We may want to write something in the code of our web page that acts as a comment to ourselves – or to other web designers involved in creating our website. We would not want this comment to be shown in the browser, but simply to remain in the code as a note to ourselves, ignored by the browser. Some examples are: a note about a future change that we wish to make to the page, a comment about what the section of code near the comment is for so that we can remember its importance, to temporarily prevent a section of code being displayed by the browser while we are writing and testing our page.
We add a comment, or by putting <!– in front of the text we wish to comment and putting –> after it.
<!– I must remember to add my new track to the music download page –>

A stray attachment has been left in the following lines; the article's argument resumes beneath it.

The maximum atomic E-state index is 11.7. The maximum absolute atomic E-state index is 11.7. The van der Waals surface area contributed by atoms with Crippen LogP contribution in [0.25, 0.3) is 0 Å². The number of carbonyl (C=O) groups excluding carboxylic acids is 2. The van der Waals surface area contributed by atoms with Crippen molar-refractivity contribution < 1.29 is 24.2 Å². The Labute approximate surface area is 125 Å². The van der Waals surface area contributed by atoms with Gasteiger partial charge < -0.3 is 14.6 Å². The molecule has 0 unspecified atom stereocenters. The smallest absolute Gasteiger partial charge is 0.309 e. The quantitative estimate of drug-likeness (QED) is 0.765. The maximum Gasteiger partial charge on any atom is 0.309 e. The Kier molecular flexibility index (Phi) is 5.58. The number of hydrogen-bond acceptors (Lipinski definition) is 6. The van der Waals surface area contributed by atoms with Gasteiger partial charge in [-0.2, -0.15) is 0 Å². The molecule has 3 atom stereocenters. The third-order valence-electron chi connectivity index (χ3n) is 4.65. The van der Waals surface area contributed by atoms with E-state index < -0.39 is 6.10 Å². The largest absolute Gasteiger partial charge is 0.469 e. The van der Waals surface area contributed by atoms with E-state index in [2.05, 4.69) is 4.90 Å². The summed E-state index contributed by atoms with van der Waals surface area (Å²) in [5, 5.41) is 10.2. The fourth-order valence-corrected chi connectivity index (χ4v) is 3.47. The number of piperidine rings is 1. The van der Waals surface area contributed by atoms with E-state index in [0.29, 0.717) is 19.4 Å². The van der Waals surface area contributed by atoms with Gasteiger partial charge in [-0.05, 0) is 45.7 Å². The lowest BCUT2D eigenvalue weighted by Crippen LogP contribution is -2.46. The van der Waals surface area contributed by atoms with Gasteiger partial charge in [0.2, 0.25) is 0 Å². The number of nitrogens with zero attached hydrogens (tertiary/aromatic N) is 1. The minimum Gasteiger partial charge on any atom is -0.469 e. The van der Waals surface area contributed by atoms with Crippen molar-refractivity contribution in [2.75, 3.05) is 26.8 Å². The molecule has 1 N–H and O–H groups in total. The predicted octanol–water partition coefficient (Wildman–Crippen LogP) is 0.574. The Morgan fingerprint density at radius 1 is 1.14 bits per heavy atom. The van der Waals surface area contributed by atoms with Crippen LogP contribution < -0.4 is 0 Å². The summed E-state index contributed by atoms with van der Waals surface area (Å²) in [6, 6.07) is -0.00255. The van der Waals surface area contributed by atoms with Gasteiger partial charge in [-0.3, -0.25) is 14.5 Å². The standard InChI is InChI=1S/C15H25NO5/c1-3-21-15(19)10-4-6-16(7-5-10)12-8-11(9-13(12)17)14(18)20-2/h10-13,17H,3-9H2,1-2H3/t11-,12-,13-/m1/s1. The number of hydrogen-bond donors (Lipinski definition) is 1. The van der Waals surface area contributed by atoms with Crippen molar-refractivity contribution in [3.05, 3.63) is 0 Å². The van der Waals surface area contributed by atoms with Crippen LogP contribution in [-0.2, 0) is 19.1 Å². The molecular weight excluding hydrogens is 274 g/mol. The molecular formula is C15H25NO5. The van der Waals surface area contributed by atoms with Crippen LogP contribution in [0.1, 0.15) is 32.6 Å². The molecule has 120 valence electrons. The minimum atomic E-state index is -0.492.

If you want to, you can <a>download my music</a> for free.
When we look at CSS stylesheets, we’ll see a different method for adding comments to the CSS code. In CSS, we can put a /* before the comment text and */ after the text.
No Double Dashes Within Comments
It is invalid code to use double dashes, i.e. two successive hyphens („–„), within a comment. The following examples are invalid:
<!– This comment — is — invalid –>
However, you could separate the two dashes with a space to make it valid:
<!– This comment – – is – – valid –>
<!– ===== – – – ===== – – – ===== –>